Now 73 and sitting in his Tokyo home, Yohachi Nakajima fights back tears when he thinks of his Chinese adopted mother and the farming village he once called home — a boy lost inside imperial Japan’s crumbling empire.
He was just three years old when Tokyo surrendered on August 15, 1945, ending World War II but also leaving about 1.5 million Japanese stranded in Manchukuo, Tokyo’s puppet regime in northeastern China.
Farmers, labourers and young military reservists had migrated into the region from the early 1930s, attracted by government promises of a better life as Japan marched across Asia in a brutal expansionist campaign.
Nakajima’s father Hiroshi was among those drawn to Manchukuo, but the frontier life proved miserable and the elder Nakajima was drafted into the military just three weeks before Japan’s surrender. His fate is unknown.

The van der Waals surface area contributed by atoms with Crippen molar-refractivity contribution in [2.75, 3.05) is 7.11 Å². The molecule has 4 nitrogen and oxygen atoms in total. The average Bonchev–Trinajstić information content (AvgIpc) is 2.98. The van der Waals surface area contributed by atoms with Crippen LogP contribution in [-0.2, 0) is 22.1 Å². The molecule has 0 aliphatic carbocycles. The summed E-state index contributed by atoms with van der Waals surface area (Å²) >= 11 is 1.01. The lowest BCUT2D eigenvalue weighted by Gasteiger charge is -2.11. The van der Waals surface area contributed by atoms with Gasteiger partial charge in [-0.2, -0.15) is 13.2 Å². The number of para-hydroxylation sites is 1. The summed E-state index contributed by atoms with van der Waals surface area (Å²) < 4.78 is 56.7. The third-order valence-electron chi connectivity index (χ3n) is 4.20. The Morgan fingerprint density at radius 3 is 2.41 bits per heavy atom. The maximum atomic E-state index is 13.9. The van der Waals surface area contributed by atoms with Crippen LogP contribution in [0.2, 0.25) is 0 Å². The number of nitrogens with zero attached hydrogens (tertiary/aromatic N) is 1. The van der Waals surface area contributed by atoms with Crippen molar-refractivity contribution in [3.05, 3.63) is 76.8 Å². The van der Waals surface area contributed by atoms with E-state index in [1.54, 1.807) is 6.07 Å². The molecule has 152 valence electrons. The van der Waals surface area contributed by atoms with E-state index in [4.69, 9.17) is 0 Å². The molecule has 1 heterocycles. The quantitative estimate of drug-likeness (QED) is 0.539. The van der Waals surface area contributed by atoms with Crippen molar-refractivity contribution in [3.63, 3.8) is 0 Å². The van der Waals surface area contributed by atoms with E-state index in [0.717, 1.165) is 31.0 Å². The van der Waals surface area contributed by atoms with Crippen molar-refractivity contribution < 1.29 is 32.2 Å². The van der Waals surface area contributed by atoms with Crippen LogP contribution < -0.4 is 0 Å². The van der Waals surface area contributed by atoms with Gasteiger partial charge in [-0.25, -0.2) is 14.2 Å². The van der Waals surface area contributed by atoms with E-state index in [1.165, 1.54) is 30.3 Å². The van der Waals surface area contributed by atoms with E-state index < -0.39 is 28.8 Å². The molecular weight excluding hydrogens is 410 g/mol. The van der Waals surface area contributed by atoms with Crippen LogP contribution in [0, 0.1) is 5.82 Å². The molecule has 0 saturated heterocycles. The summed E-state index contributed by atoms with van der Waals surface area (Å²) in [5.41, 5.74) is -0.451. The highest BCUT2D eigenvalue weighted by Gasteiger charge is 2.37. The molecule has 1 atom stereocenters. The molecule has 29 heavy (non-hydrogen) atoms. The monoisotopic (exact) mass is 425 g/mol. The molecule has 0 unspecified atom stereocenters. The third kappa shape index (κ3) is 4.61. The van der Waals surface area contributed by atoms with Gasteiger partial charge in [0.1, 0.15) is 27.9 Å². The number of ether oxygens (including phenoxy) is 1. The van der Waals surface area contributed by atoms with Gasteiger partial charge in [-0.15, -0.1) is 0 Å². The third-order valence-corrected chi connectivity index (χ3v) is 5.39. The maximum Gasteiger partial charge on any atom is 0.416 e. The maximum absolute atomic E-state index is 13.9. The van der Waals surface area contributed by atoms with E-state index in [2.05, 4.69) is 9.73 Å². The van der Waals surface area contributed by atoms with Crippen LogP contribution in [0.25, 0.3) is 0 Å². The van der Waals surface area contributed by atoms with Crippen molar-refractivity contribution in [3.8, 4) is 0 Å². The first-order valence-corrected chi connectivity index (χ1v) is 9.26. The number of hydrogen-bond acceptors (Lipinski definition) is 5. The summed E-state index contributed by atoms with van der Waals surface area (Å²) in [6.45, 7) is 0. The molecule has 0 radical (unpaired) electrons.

Ill and poverty-stricken, Nakajima’s mother sought out a local family to care for her son.
“Japan was an invader for them, clearly,” Nakajima, who now lives in Tokyo, told AFP.
“It must have been pure humanity that convinced them to adopt and raise me, a child of the aggressor.”
The malnourished boy, stomach bulging from starvation, was brought into the centre of the village as curious locals looked on. Read more